The team predictably struggled on the penalty kill. Full-time winger Zach Hyman, who went 32.3% at the dot overall, was taking draws against one of the best faceoff men of his generation in Bergeron. That’s…probably ill-conceived. Back-door options were repeatedly available. Toronto’s passive posture was picked apart by Boston’s east-west puck movement, which exploited passing seams over and over again until the right shooting opportunity materialized.
Bruce Cassidy’s troops demonstrated the value of their power play by clicking at an absurd 43.8% success rate and scoring seven goals over the course of a seven-game series. Toronto’s inept penalty kill was an albatross for a team that seemed ready to spread its wings. Yet there were no adjustments. Nothing was done to patch up the holes.
That stubbornness wasn’t exclusive to special teams either.
At even strength, Babcock continued to emphasize the stretch dump-in despite the fact that his sandpaper-oriented scheme doesn’t complement his talent-laden personnel. Matthews, Marner and Tavares didn’t see nearly enough of the puck because they were constantly asked to chip it into Boston’s zone. Too often, they wouldn’t touch it again until their shift was over because the Bruins managed to break out cleanly or the other Leafs forwards failed to carry their weight. Only the occasional glimpse of brilliance would lead to pressure on offense, and that momentum was then promptly undermined by a return to Toronto’s lifeless system.
This was particularly evident with Kasperi Kapanen and Andreas Johnsson, who worked their tails off but could seldom provide Matthews with possession in a favorable area. While the 21-year-old pivot found the back of the net five times against the Bruins, the majority of his shifts played out like a one-man show. If he couldn’t generate chances on his own, Toronto couldn’t mount any semblance of an attack during his time on ice.
On the topic of ice time, Babcock only granted Matthews 18:48 in Game 7. In a do-or-die scenario, Toronto gave its top scorer and best player his second-lowest total of the series.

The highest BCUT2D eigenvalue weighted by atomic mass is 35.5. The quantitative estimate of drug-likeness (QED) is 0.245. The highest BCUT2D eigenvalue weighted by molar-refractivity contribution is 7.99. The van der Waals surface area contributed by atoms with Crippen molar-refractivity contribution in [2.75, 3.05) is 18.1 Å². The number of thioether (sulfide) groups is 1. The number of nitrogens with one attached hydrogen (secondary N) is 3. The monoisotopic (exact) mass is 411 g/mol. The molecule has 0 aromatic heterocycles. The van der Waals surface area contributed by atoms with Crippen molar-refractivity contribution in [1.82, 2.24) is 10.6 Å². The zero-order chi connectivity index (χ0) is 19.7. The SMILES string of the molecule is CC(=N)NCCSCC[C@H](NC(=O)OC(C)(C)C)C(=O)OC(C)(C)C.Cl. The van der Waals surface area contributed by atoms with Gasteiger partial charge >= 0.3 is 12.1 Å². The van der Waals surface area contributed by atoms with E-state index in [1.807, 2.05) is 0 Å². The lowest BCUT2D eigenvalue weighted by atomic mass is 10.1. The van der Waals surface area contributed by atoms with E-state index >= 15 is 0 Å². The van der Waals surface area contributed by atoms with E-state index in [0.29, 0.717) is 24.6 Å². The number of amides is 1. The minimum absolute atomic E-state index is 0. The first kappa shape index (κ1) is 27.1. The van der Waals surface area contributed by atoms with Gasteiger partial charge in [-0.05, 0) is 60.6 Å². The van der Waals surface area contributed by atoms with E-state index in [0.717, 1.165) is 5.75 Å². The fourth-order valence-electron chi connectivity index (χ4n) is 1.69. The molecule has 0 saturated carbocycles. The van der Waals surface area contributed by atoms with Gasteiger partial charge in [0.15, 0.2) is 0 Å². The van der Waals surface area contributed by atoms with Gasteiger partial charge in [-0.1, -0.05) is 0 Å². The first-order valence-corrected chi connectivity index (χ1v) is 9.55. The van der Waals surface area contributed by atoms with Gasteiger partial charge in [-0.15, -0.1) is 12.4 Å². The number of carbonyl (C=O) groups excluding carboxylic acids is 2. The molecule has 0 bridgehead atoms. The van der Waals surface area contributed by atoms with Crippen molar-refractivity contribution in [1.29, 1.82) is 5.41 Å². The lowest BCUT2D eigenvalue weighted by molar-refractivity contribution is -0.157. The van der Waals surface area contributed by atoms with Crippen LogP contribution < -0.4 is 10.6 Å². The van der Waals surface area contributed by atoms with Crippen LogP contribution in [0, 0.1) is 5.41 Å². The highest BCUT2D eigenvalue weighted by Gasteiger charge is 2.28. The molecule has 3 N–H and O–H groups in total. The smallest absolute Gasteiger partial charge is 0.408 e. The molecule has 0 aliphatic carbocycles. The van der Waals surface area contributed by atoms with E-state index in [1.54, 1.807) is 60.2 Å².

Throughout the first round, Babcock’s coaching reeked of an aversion to change. He tried to not lose games rather than have his weapons go out and win them. He wouldn’t give the opposition different looks or stack his forward units in crunch time. He line-matched with near-religious fervor. He relied on Patrick Marleau, a 39-year-old running on fumes, in crunch time. Hell, Babcock’s refusal to lean on the top power-play unit reportedly even surprised the Bruins. Clearly, he’s willing to stick to his guns when the eye test, numbers and common sense suggest a few tweaks are in order. He had 1-0, 2-1 and 3-2 series leads, squandered each and every one and still wouldn’t budge.
Ultimately, that’s why Toronto came up short again: General manager Kyle Dubas’ splashy additions of Tavares and Jake Muzzin didn’t move the needle because Babcock ensured that these were fundamentally the same old Leafs. They were fueled by an outdated philosophy that favored grit and smothered skill. Granted, Game 7 was more about individual blunders than coaching. However, Boston may not have survived those earlier deficits if not for the Leafs’ counter-intuitive vision behind the bench.
Teams can’t win in spite of their coach’s designs, and this latest disappointment revealed that the Leafs were no exception. Matthews emerged as a playoff difference-maker, Rielly silenced many doubters, Andersen was better behind a more capable defense, the roster as a whole was stronger…and it was all of little consequence in the end.
Though the Leafs stood on the verge of a breakthrough this year, dismal coaching and a fragile team psyche made them crack under pressure.
It’s hard to move forward when you continually shoot yourself in the foot.